Only one application can hold the lock on the candidate configuration at a time. Other users and applications can read the candidate configuration while it is locked, or can change their private copies. The lock persists until either the Junos XML protocol session ends or the client application unlocks the configuration by emitting the <unlock-configuration/> tag, as described in Locking and Unlocking the Candidate Configuration or Creating a Private Copy Using the Junos XML Protocol.

If the candidate configuration is not committed before the client application unlocks it, or if the Junos XML protocol session ends for any reason before the changes are committed, the changes are automatically discarded. The candidate and committed configurations remain unchanged.

Unlocking the Candidate Configuration

As long as a client application holds a lock on the candidate configuration, other applications and users cannot change the candidate. To unlock the candidate configuration, the client application includes the <unlock-configuration/> tag in an <rpc> tag:

The Junos XML protocol server confirms that it has successfully unlocked the configuration by returning an opening <rpc-reply> and closing </rpc-reply> tag with nothing between them.

If the Junos XML protocol server cannot unlock the configuration, the <rpc-reply> tag instead encloses an <xnm:error> element explaining the reason for the failure.

Creating a Private Copy of the Configuration

To create a private copy of the candidate configuration, a client application emits the <private/> tag enclosed in <rpc> and <open-configuration> tags.

The client application can then perform the same operations on the private copy as on the regular candidate configuration.

After making changes to the private copy, the client application can commit the changes to the active configuration on the device running Junos OS by emitting the <commit-configuration> tag element, as for the regular candidate configuration. However, there are some restrictions on the commit operation for a private copy. For more information, see Committing a Private Copy of the Configuration Using the Junos XML Protocol.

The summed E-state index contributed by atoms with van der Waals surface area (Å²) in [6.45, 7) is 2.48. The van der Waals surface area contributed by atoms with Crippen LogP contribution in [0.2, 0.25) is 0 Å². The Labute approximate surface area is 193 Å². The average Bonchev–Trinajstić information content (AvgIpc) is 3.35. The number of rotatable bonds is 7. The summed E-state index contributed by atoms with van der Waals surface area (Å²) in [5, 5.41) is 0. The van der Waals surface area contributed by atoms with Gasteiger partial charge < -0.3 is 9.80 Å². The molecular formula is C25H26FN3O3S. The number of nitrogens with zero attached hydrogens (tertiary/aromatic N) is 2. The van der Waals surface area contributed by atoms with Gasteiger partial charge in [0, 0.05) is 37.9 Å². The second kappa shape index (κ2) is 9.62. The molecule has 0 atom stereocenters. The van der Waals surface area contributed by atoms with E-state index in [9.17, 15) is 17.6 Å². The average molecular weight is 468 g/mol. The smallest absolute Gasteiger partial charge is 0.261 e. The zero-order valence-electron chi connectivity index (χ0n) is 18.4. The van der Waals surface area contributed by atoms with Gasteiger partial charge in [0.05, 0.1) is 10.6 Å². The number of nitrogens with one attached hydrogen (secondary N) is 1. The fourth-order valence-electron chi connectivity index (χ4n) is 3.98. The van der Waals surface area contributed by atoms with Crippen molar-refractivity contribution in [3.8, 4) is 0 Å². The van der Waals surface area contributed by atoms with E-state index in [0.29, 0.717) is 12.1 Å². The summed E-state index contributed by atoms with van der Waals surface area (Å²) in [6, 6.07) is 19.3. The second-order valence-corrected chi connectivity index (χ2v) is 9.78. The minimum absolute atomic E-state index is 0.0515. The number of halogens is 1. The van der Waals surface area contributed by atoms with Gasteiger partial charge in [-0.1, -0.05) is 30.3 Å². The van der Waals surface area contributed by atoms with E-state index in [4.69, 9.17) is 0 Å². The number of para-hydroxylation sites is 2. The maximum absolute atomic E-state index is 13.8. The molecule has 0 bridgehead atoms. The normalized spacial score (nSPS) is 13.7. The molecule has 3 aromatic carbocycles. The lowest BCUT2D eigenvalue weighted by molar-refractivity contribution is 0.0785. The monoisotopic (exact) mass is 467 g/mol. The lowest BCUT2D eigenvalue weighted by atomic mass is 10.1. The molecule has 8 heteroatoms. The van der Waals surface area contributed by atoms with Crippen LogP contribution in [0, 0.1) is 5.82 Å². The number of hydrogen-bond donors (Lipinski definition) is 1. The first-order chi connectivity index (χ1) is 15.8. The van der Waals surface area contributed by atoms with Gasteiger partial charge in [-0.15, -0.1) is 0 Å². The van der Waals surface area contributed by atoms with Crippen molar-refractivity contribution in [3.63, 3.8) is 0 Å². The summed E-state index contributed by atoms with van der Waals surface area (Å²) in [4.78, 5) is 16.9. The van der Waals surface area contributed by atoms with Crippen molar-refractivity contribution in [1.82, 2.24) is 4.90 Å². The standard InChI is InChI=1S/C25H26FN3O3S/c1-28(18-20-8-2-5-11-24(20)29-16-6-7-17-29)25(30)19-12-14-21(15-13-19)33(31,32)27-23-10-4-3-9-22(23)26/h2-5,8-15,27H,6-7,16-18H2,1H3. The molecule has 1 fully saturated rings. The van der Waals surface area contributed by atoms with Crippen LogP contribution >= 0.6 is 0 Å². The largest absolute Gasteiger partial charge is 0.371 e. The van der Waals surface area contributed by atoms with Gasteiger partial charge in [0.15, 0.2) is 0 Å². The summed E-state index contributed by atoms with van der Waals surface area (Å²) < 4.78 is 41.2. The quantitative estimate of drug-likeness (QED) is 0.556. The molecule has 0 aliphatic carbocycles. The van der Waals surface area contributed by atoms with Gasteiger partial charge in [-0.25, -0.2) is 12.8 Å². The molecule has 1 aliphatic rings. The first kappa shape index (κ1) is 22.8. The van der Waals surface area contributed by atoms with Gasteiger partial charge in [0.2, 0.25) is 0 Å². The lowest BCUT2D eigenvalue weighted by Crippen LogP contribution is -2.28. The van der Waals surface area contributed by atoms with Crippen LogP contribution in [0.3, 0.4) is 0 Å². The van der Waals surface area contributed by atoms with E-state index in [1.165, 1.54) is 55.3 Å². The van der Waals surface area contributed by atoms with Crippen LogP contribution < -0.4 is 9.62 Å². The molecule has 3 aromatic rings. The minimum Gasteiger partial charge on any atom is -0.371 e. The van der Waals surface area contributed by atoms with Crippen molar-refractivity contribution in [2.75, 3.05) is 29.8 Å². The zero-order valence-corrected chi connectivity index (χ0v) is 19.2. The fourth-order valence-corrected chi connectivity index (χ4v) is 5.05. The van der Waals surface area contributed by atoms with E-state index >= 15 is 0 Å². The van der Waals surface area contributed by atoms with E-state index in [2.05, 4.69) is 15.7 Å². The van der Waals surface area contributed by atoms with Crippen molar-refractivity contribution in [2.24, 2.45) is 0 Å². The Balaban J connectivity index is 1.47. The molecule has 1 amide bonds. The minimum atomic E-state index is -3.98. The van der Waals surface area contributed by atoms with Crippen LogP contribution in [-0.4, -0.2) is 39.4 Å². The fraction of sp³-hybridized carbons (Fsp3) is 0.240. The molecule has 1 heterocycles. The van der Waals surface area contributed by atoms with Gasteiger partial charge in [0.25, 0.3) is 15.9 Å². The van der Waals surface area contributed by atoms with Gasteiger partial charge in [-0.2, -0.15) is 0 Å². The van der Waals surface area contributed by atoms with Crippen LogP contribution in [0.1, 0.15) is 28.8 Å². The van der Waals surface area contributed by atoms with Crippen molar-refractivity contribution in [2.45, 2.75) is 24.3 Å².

To discard the private copy without committing it, a client application emits the <close-configuration/> tag enclosed in an <rpc> tag element.

Any changes to the private copy are lost. Changes to the private copy are also lost if the Junos XML protocol session ends for any reason before the changes are committed. It is not possible to save changes to a private copy other than by emitting the <commit-configuration> tag element.

Note

Starting in Junos OS Release 18.2R1, the Junos XML protocol <open-configuration> operation does not emit an "uncommitted changes will be discarded on exit" warning message when opening a private copy of the candidate configuration. However, Junos OS still discards the uncommitted changes upon closing the private copy.

The following example shows how to create a private copy of the configuration. The Junos XML protocol server includes a reminder in its confirmation response that changes are discarded from a private copy if they are not committed before the session ends.

Release History Table
Release
Description
Starting in Junos OS Release 18.2R1, the Junos XML protocol <open-configuration> operation does not emit an "uncommitted changes will be discarded on exit" warning message when opening a private copy of the candidate configuration.